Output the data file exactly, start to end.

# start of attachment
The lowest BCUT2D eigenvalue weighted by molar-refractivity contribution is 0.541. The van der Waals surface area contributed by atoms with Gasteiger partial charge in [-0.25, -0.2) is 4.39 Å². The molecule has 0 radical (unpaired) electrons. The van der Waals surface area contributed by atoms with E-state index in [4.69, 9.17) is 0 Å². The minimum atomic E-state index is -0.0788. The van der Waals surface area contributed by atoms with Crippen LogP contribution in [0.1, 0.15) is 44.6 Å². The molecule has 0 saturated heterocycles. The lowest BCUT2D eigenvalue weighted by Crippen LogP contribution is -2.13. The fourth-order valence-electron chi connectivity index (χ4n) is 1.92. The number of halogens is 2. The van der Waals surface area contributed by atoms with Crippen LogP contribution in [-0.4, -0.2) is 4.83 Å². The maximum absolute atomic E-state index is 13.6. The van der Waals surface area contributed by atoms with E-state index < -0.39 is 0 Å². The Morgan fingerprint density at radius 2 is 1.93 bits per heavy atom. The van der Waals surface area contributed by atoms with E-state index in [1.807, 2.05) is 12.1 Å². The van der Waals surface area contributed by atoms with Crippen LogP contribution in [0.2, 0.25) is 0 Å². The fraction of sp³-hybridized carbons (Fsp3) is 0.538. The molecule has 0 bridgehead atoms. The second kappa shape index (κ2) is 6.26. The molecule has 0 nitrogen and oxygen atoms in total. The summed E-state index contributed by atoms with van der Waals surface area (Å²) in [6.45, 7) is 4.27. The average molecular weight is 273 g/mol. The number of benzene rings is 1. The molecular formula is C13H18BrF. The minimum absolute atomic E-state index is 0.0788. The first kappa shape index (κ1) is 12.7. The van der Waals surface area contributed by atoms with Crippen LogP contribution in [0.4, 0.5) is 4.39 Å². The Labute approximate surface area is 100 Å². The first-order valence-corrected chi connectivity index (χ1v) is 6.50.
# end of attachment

The lowest BCUT2D eigenvalue weighted by molar-refractivity contribution is 0.541. The van der Waals surface area contributed by atoms with Gasteiger partial charge in [-0.25, -0.2) is 4.39 Å². The molecule has 0 radical (unpaired) electrons. The van der Waals surface area contributed by atoms with E-state index in [4.69, 9.17) is 0 Å². The minimum atomic E-state index is -0.0788. The van der Waals surface area contributed by atoms with Crippen LogP contribution in [0.1, 0.15) is 44.6 Å². The molecule has 0 saturated heterocycles. The lowest BCUT2D eigenvalue weighted by Crippen LogP contribution is -2.13. The fourth-order valence-electron chi connectivity index (χ4n) is 1.92. The number of halogens is 2. The van der Waals surface area contributed by atoms with Crippen LogP contribution in [-0.4, -0.2) is 4.83 Å². The maximum absolute atomic E-state index is 13.6. The van der Waals surface area contributed by atoms with E-state index < -0.39 is 0 Å². The Morgan fingerprint density at radius 2 is 1.93 bits per heavy atom. The van der Waals surface area contributed by atoms with E-state index in [1.807, 2.05) is 12.1 Å². The van der Waals surface area contributed by atoms with Crippen LogP contribution in [0.2, 0.25) is 0 Å². The fraction of sp³-hybridized carbons (Fsp3) is 0.538. The molecule has 0 bridgehead atoms. The second kappa shape index (κ2) is 6.26. The molecule has 0 nitrogen and oxygen atoms in total. The summed E-state index contributed by atoms with van der Waals surface area (Å²) in [6.45, 7) is 4.27. The average molecular weight is 273 g/mol. The number of benzene rings is 1. The molecular formula is C13H18BrF. The minimum absolute atomic E-state index is 0.0788. The first kappa shape index (κ1) is 12.7. The van der Waals surface area contributed by atoms with Crippen LogP contribution in [0.4, 0.5) is 4.39 Å². The Labute approximate surface area is 100 Å². The first-order valence-corrected chi connectivity index (χ1v) is 6.50.